Astronomers will look at how the Sun and other stars vibrate like enormous musical instruments at an international conference in Sheffield next week (7-11 August, 2006) and will say that listening closely to the stars could be music to our ears.
Leading astronomer and astrophysicist Professor Don Kurtz will discuss how sound waves caused by natural vibrations of stars, produce eerie whistling, drumming, humming or rumbling sounds when their frequencies are raised to within human hearing ranges at an interactive, public lecture at Sheffield Hallam University called 'Songs of the Stars'.
This lecture is one of the highlights of the conference, which has been organised and hosted by the University of Sheffield and brings together experts from across Europe, the USA, Japan and Australia.
Professor Kurtz will demonstrate how Bach would sound if played by the stars, by combining different pitches from different stars to create a whole melody, projected by computer. He will also use helium, cymbals and bottles to recreate stellar sounds.
Professor Kurtz said:
"Stars have natural vibrations that are sound waves, just as musical instruments do. In the case of an instrument such as a horn, the cause of the vibrations is the musician blowing on the horn and buzzing his or her lips at a frequency that matches the natural vibrations of the horn. For the star, the vibrations start by changes in the passage of energy from the nuclear inferno in the heart of the star on its way to the surface, and escape into space.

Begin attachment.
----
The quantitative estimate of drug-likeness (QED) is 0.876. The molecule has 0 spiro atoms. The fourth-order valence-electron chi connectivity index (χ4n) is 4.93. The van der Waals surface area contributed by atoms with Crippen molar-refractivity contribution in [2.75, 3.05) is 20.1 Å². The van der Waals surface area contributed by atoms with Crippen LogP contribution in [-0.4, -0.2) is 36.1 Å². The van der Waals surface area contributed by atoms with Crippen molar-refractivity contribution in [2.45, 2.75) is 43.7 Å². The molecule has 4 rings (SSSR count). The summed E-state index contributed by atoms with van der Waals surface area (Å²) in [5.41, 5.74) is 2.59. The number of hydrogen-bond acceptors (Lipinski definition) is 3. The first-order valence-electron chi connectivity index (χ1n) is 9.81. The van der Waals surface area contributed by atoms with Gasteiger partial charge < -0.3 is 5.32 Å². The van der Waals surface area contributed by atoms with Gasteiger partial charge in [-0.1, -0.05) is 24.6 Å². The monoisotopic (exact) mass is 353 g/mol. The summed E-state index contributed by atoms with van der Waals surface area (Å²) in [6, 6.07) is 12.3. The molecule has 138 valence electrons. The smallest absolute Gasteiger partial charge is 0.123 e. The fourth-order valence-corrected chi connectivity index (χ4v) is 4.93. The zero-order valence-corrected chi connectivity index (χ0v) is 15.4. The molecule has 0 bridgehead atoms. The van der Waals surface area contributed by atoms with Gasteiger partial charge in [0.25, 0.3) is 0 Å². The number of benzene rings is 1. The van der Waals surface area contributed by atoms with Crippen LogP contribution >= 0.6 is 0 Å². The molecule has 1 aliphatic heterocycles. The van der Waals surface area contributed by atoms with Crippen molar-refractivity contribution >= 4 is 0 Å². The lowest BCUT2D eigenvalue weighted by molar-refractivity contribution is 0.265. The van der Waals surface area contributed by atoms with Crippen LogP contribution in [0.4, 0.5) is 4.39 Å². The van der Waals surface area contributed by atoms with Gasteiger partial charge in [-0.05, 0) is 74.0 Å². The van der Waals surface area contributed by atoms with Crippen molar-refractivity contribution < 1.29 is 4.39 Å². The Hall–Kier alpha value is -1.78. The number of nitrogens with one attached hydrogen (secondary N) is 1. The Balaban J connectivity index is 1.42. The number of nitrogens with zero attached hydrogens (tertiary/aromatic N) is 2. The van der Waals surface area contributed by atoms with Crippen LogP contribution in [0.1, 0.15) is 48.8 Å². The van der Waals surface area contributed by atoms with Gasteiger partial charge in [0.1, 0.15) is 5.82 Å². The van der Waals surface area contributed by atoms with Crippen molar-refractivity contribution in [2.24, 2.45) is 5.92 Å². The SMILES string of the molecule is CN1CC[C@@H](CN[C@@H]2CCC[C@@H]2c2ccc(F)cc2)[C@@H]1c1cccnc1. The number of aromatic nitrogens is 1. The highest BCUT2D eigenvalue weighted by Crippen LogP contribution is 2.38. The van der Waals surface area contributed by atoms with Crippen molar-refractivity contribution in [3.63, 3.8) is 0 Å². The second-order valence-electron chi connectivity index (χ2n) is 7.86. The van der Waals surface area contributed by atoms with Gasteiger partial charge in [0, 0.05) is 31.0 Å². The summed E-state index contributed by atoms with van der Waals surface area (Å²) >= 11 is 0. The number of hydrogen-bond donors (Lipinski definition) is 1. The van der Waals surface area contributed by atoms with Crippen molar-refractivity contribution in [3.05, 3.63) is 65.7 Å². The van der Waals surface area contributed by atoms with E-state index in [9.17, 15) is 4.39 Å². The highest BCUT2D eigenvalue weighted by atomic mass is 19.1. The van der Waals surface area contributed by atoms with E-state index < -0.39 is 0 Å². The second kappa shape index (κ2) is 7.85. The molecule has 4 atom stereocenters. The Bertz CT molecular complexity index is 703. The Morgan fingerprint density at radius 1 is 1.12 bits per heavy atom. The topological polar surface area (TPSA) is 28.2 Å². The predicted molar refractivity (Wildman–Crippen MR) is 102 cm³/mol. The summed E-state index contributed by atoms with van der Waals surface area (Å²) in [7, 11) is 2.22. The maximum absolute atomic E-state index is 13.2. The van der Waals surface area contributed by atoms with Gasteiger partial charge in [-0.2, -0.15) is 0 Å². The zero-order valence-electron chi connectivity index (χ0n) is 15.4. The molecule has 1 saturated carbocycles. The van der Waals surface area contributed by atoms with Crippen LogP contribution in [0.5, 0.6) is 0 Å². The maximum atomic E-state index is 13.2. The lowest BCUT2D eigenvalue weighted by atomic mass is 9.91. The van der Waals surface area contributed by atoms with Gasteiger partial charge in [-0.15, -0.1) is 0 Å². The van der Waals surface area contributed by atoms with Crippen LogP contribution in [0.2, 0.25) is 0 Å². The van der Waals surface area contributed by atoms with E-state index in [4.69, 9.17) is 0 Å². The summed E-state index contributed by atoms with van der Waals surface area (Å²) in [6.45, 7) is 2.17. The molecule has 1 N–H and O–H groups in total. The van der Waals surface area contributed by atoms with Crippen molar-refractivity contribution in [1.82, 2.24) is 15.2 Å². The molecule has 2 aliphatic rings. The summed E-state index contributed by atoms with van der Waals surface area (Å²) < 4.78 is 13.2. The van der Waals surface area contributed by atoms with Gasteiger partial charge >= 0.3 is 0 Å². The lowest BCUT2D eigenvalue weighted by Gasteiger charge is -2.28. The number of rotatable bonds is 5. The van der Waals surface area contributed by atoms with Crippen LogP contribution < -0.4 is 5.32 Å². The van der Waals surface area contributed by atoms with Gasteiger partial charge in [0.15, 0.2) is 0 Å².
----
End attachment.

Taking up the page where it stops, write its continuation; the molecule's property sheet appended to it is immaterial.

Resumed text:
"The ancient Greeks believed that the planets and stars were embedded in crystal spheres that hummed as they spun around the heavens, making what they called 'the music of the spheres', but it was not until the 1970s that astronomers discovered that the sun and other stars do actually 'sing'. We can't hear the sounds directly, but astronomers can detect them through asteroseismology - looking beneath the surfaces of the stars into their cores. We can see inside the Sun as clearly as you can see a foetus in the womb using ultrasound.
"Understanding the sounds of the stars is important for our understanding of the formation of the solar system and the Earth. We can even monitor dangerous 'active' regions on the far side of the Sun which might later send out coronal mass ejections and create geomagnetic storms, leading to power failure and radio disruption."
'Songs of the Stars' takes place on Tuesday 8 August, 2006 at 7pm, Pennine Lecture Theatre, City Campus, Sheffield Hallam University. Entry is free but by ticket only, available from Pat Brunskill on 0114 2254888 or email@example.com
Lorna Branton | alfa
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